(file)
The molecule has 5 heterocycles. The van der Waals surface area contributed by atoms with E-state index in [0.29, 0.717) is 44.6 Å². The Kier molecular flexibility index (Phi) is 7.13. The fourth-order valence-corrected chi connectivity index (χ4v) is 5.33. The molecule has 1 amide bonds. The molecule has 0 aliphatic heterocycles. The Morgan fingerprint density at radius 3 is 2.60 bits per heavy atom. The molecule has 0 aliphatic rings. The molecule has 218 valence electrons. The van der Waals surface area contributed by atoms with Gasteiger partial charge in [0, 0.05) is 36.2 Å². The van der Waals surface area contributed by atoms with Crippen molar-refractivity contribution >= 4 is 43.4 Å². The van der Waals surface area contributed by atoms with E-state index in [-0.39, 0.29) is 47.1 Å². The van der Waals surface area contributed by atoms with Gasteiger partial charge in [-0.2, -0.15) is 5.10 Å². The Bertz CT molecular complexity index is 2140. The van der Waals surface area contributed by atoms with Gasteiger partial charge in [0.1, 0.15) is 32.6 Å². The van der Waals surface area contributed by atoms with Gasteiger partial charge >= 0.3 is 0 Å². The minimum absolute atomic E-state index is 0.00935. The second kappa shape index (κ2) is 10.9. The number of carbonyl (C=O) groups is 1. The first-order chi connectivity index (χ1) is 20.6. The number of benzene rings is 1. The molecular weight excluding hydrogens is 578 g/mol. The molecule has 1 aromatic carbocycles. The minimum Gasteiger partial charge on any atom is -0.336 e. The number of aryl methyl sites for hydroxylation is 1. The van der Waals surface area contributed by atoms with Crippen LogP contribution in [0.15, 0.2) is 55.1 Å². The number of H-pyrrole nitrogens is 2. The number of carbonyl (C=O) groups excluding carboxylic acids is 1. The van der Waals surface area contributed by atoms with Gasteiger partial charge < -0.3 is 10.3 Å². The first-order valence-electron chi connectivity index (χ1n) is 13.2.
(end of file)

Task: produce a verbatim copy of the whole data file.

The molecule has 5 heterocycles. The van der Waals surface area contributed by atoms with E-state index in [0.29, 0.717) is 44.6 Å². The Kier molecular flexibility index (Phi) is 7.13. The fourth-order valence-corrected chi connectivity index (χ4v) is 5.33. The molecule has 1 amide bonds. The molecule has 0 aliphatic heterocycles. The Morgan fingerprint density at radius 3 is 2.60 bits per heavy atom. The molecule has 0 aliphatic rings. The molecule has 218 valence electrons. The van der Waals surface area contributed by atoms with Gasteiger partial charge in [0, 0.05) is 36.2 Å². The van der Waals surface area contributed by atoms with Crippen molar-refractivity contribution >= 4 is 43.4 Å². The van der Waals surface area contributed by atoms with E-state index in [-0.39, 0.29) is 47.1 Å². The van der Waals surface area contributed by atoms with Gasteiger partial charge in [-0.2, -0.15) is 5.10 Å². The Bertz CT molecular complexity index is 2140. The van der Waals surface area contributed by atoms with Gasteiger partial charge in [0.1, 0.15) is 32.6 Å². The van der Waals surface area contributed by atoms with Gasteiger partial charge >= 0.3 is 0 Å². The minimum absolute atomic E-state index is 0.00935. The second kappa shape index (κ2) is 10.9. The number of carbonyl (C=O) groups is 1. The first-order chi connectivity index (χ1) is 20.6. The number of benzene rings is 1. The molecular weight excluding hydrogens is 578 g/mol. The molecule has 1 aromatic carbocycles. The minimum Gasteiger partial charge on any atom is -0.336 e. The number of aryl methyl sites for hydroxylation is 1. The van der Waals surface area contributed by atoms with Crippen LogP contribution in [0.15, 0.2) is 55.1 Å². The number of H-pyrrole nitrogens is 2. The number of carbonyl (C=O) groups excluding carboxylic acids is 1. The van der Waals surface area contributed by atoms with Gasteiger partial charge < -0.3 is 10.3 Å². The first-order valence-electron chi connectivity index (χ1n) is 13.2.